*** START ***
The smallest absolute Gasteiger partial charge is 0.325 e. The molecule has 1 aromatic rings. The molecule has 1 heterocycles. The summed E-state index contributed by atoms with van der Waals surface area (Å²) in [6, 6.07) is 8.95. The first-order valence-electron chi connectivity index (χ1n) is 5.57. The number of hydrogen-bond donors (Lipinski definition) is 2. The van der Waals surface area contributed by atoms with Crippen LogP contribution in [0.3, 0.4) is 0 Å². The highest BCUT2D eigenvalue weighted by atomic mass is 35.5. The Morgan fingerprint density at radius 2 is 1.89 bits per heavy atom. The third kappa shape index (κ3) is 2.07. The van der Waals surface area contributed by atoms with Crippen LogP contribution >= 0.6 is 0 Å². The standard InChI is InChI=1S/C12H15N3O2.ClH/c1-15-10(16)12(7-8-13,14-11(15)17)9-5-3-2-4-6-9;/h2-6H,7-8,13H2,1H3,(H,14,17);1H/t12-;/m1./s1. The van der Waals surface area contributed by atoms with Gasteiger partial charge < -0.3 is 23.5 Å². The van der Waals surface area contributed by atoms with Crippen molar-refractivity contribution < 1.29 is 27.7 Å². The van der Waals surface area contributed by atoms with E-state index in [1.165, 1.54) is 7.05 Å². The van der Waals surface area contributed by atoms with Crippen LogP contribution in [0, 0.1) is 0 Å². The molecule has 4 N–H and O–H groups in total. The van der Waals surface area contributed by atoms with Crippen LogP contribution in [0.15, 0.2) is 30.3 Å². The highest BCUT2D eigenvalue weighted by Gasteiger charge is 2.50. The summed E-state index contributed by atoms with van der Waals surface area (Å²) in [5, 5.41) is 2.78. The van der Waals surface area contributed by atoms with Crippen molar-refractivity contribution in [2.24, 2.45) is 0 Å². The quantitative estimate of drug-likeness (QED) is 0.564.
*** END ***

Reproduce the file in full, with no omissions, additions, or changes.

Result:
The smallest absolute Gasteiger partial charge is 0.325 e. The molecule has 1 aromatic rings. The molecule has 1 heterocycles. The summed E-state index contributed by atoms with van der Waals surface area (Å²) in [6, 6.07) is 8.95. The first-order valence-electron chi connectivity index (χ1n) is 5.57. The number of hydrogen-bond donors (Lipinski definition) is 2. The van der Waals surface area contributed by atoms with Crippen LogP contribution in [0.3, 0.4) is 0 Å². The highest BCUT2D eigenvalue weighted by atomic mass is 35.5. The Morgan fingerprint density at radius 2 is 1.89 bits per heavy atom. The third kappa shape index (κ3) is 2.07. The van der Waals surface area contributed by atoms with Crippen LogP contribution >= 0.6 is 0 Å². The standard InChI is InChI=1S/C12H15N3O2.ClH/c1-15-10(16)12(7-8-13,14-11(15)17)9-5-3-2-4-6-9;/h2-6H,7-8,13H2,1H3,(H,14,17);1H/t12-;/m1./s1. The van der Waals surface area contributed by atoms with Gasteiger partial charge < -0.3 is 23.5 Å². The van der Waals surface area contributed by atoms with Crippen molar-refractivity contribution < 1.29 is 27.7 Å². The van der Waals surface area contributed by atoms with E-state index in [1.165, 1.54) is 7.05 Å². The van der Waals surface area contributed by atoms with Crippen LogP contribution in [0, 0.1) is 0 Å². The molecule has 4 N–H and O–H groups in total. The van der Waals surface area contributed by atoms with Crippen LogP contribution in [0.15, 0.2) is 30.3 Å². The highest BCUT2D eigenvalue weighted by Gasteiger charge is 2.50. The summed E-state index contributed by atoms with van der Waals surface area (Å²) in [5, 5.41) is 2.78. The van der Waals surface area contributed by atoms with Crippen molar-refractivity contribution in [2.24, 2.45) is 0 Å². The quantitative estimate of drug-likeness (QED) is 0.564.